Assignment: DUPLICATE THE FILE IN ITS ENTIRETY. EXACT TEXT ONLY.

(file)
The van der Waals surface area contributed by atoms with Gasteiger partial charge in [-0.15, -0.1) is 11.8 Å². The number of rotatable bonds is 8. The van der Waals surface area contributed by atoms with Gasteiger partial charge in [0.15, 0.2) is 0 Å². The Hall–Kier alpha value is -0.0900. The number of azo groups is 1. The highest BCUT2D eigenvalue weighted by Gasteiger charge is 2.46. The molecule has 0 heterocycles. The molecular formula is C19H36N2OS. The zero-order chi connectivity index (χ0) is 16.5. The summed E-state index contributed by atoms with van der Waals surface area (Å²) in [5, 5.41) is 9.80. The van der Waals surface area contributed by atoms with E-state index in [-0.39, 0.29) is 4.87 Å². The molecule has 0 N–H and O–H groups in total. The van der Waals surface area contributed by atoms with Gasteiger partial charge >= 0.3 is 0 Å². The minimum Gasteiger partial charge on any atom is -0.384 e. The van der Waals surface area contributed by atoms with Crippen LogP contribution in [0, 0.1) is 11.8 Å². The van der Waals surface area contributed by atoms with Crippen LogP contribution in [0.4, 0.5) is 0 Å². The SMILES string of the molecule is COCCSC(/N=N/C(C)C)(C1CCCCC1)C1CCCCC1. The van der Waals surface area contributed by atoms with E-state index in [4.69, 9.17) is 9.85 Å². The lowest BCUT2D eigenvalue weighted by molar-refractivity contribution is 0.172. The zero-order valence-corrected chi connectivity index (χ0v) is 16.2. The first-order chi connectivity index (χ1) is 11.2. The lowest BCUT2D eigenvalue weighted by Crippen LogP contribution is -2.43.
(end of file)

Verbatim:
The van der Waals surface area contributed by atoms with Gasteiger partial charge in [-0.15, -0.1) is 11.8 Å². The number of rotatable bonds is 8. The van der Waals surface area contributed by atoms with Gasteiger partial charge in [0.15, 0.2) is 0 Å². The Hall–Kier alpha value is -0.0900. The number of azo groups is 1. The highest BCUT2D eigenvalue weighted by Gasteiger charge is 2.46. The molecule has 0 heterocycles. The molecular formula is C19H36N2OS. The zero-order chi connectivity index (χ0) is 16.5. The summed E-state index contributed by atoms with van der Waals surface area (Å²) in [5, 5.41) is 9.80. The van der Waals surface area contributed by atoms with E-state index in [-0.39, 0.29) is 4.87 Å². The molecule has 0 N–H and O–H groups in total. The van der Waals surface area contributed by atoms with Gasteiger partial charge >= 0.3 is 0 Å². The minimum Gasteiger partial charge on any atom is -0.384 e. The van der Waals surface area contributed by atoms with Crippen LogP contribution in [0, 0.1) is 11.8 Å². The van der Waals surface area contributed by atoms with Crippen LogP contribution in [0.4, 0.5) is 0 Å². The SMILES string of the molecule is COCCSC(/N=N/C(C)C)(C1CCCCC1)C1CCCCC1. The van der Waals surface area contributed by atoms with E-state index in [4.69, 9.17) is 9.85 Å². The lowest BCUT2D eigenvalue weighted by molar-refractivity contribution is 0.172. The zero-order valence-corrected chi connectivity index (χ0v) is 16.2. The first-order chi connectivity index (χ1) is 11.2. The lowest BCUT2D eigenvalue weighted by Crippen LogP contribution is -2.43.